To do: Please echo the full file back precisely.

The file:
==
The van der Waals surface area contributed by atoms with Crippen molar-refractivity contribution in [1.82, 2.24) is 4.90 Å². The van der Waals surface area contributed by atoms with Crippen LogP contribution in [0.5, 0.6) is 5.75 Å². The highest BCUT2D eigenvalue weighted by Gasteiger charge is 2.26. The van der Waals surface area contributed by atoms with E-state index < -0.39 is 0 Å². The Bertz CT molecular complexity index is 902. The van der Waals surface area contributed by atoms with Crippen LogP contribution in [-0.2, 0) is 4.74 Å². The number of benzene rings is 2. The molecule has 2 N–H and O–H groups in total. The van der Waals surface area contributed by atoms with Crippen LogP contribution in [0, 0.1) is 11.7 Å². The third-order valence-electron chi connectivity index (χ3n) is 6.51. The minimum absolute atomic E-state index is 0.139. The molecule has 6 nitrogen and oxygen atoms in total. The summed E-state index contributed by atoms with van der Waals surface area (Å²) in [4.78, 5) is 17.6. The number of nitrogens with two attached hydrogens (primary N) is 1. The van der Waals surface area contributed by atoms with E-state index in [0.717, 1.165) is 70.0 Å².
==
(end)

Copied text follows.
The van der Waals surface area contributed by atoms with Crippen molar-refractivity contribution in [1.82, 2.24) is 4.90 Å². The van der Waals surface area contributed by atoms with Crippen LogP contribution in [0.5, 0.6) is 5.75 Å². The highest BCUT2D eigenvalue weighted by Gasteiger charge is 2.26. The van der Waals surface area contributed by atoms with E-state index < -0.39 is 0 Å². The Bertz CT molecular complexity index is 902. The van der Waals surface area contributed by atoms with Crippen LogP contribution in [-0.2, 0) is 4.74 Å². The number of benzene rings is 2. The molecule has 2 N–H and O–H groups in total. The van der Waals surface area contributed by atoms with Crippen LogP contribution in [0, 0.1) is 11.7 Å². The third-order valence-electron chi connectivity index (χ3n) is 6.51. The minimum absolute atomic E-state index is 0.139. The molecule has 6 nitrogen and oxygen atoms in total. The summed E-state index contributed by atoms with van der Waals surface area (Å²) in [4.78, 5) is 17.6. The number of nitrogens with two attached hydrogens (primary N) is 1. The van der Waals surface area contributed by atoms with E-state index in [0.717, 1.165) is 70.0 Å².